to slowly starve to death. The Confederate soldiers guarding the prison
received the same rations as the Union prisoners did but did not get sick
because they received better water and living conditions. The little food
there was, was sometimes withheld from the Union prisoners by Captain Wirz
as a form of punishment .
A factor that can be contributed to the misery of Andersonville Prison
was the fact that General Grant would not agree to a prisoner exchange.
This made the Union soldiers morale at Andersonville low. The soldiers felt
betrayed and forgotten. There was no prisoner exchange because the Confederates
would not exchange the black soldiers for whites and Grant wanted all or
none. The Civil War was being fought to free black slaves. To exchange only
white soldiers would have gone against one reason the war was being fought.
Gangs of Union soldiers and mercenaries within Andersonville were another
problem. These gangs stole all kinds of equipment from new arrivals such
as food, blankets, tools, tents, etc. The gangs also made raids on Union
soldiers who were not new to the prison. They would sneak up during the
dark of the night and beat them, take clothes, blankets and other belongings.
All the items that were stolen were either kept for themselves or used to
trade with the guards for whiskey and other unessential goods. In the 1995
movie, the gang that caused the most trouble was called the Raiders. They
were eventually put on trial by prisoners who became fed up with the death
and misery caused by Raiders. In the climatic movie battle within Andersonville,
the prisoners decide to stop the Raiders just before they were about to
jump a new group of soldiers that just entered the camp. When the battle
is over, the six ring leaders have been captured along with all the henchmen.
Several Union soldiers go to ask Captain Wirz to allow them to conduct a
trial. The Union prisoner longing for a return to civility, a lawful trial
is conducted and a verdict is decided, despite the misery of the prisoner's
Blame for the conditions that could have been corrected at Andersonville
should not go completely to Wirz. Blame should be shared by General Winder.
General Winder would not allow any extra food that was available, even from
donations of the townspeople to the Union soldiers. He was heard to say
with glee that he was "killing more enemies here [at Andersonville]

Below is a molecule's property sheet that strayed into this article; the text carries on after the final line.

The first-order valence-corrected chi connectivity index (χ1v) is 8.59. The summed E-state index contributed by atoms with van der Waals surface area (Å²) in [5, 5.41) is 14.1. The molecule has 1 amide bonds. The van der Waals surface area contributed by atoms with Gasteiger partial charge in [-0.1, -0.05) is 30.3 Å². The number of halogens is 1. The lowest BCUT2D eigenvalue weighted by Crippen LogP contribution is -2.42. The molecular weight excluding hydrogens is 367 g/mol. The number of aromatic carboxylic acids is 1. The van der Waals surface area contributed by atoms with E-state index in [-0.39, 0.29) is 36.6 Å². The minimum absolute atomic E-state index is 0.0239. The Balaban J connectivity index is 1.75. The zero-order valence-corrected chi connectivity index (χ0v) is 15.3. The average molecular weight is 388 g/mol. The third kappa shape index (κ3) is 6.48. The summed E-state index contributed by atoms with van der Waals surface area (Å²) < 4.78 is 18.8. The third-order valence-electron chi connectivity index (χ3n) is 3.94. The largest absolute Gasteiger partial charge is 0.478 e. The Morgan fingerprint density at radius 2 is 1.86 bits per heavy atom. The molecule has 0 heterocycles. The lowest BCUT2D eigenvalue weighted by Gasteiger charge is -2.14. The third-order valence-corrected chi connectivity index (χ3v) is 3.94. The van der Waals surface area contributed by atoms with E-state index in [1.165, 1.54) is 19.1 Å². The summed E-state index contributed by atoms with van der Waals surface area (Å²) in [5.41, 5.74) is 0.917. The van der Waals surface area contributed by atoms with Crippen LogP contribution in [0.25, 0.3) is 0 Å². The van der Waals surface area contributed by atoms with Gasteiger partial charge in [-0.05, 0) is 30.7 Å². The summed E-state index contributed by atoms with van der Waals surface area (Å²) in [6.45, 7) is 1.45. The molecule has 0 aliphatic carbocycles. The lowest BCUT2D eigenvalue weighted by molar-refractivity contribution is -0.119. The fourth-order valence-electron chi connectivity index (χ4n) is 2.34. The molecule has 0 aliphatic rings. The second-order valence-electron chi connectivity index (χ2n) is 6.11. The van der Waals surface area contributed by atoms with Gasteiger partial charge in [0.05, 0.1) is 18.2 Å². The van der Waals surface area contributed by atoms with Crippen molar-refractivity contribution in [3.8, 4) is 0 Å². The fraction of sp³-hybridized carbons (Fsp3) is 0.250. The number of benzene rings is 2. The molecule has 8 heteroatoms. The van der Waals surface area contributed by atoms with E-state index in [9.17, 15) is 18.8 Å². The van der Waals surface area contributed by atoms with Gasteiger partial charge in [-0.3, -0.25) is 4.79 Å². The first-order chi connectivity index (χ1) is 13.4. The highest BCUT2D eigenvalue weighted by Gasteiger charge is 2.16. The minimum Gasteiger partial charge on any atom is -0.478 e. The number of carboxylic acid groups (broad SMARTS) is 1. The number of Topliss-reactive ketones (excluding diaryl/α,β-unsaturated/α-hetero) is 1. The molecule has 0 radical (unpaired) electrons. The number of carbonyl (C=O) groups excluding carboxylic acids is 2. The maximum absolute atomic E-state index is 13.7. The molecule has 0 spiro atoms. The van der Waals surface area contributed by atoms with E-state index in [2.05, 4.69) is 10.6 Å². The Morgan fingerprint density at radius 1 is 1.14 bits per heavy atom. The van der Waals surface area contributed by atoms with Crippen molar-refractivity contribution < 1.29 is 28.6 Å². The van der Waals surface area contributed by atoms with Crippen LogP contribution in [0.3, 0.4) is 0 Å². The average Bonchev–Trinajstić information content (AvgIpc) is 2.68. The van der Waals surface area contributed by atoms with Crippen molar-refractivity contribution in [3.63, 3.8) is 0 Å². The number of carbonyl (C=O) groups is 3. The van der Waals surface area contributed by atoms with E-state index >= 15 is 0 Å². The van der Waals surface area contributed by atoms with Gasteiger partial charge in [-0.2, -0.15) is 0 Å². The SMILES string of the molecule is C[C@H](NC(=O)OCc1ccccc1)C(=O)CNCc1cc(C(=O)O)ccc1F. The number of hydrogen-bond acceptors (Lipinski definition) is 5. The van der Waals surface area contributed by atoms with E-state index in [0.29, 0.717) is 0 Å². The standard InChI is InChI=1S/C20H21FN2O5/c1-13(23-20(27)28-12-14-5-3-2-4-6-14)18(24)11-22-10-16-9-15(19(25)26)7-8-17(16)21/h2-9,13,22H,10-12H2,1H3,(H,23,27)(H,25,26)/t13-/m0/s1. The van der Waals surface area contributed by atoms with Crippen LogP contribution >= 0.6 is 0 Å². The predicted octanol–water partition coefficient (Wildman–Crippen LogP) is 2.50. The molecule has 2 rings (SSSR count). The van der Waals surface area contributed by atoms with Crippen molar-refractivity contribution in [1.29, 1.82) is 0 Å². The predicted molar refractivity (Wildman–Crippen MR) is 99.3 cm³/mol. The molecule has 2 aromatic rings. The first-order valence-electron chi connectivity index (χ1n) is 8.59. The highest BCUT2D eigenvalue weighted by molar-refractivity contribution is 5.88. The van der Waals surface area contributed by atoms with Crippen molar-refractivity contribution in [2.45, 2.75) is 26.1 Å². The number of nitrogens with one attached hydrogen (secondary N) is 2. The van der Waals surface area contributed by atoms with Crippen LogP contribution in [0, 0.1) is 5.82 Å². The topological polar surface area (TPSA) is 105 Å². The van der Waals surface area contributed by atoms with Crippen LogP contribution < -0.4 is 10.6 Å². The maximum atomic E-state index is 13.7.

than being shot in the battle-lines". It was his belief that all Union
soldiers should die.
Towards the end of the war, the Confederate government finally saw the
horrible conditions at Andersonville and transferred the Union soldiers
into other prisons. At the end of the war, because Wirz was hated by so
many Union soldiers, he became the only Civil War soldier tried for crimes
against humanity. Wirz was not the only man though who committed horrible
crimes against humanity. Sherman killed many innocent civilians but was
not tried for his crimes. General Winder was not tried because he died in
1864. I cannot see why Wirz would have a grudge against the Union when he
came from Switzerland. Wirz dreamed of becoming a general but he became
frustrated when he was put in charge of running a Confederate prison instead
of being given his own command in the army. This may be what caused him
to treat the prisoners under his charge so cruelly.
Most likely, the lack of resources and the amount of men coming from the
North overwhelmed the Confederate army's capacity to feed and properly care
for their prisoners of war. Both the Union and the Confederates had horrible
prison camps equal to Andersonville, just smaller. The Civil war had caused
much hatred between North and South. Sherman's "Total War" had
ruined whole cites and he mercilessly killed hundreds of innocent people.
Terror and hatred came from this and induced some of the Confederate soldiers
to seek revenge on captured Union soldiers. At Andersonville Prison this
was taken to an extreme. General Winder's anger along with Wirz's morbid
craziness and the already grim situations, made Andersonville Prison one
of the most revolting and horrible places in the U.S.A.
Americans are fascinated by Andersonville because it shows that inhumane
treatment is not just something done in other countries. The Civil War's
gruesome battles and prisons show a darker side of American culture. One
cannot study Andersonville and still believe that the horrors of civil war
in places like Bosnia and Rawanda have never touched America.
Life inside the Civil War's most infamous prison...
by John Ransom
With an introduction by Bruce Catton
A Berkley Trade Book
$10.00 ($13.00 Can)
Cover art by Louis Jurado
Cover design by Tony Greco & Associates
John Ransom was a twenty-year-old Union soldier when he was captured
in 1863 and became a prisoner of war. Held in the infamous Andersonville
prison until he was near death, Ransom never gave up his love of life. He
hated the conditions of his captivity, but not his captors--men like himself
who were caught in the whirlwind of forces beyond their control. With a
rate honesty simplicity, and insight, Ransom unfolds a tale of struggle
survival in the worst of the confederate prison camps. His diary, enhanced
by his own drawings, is a testament to the indomitable human spirit and
provides a unique viewpoint of the most wrenching of America's wars.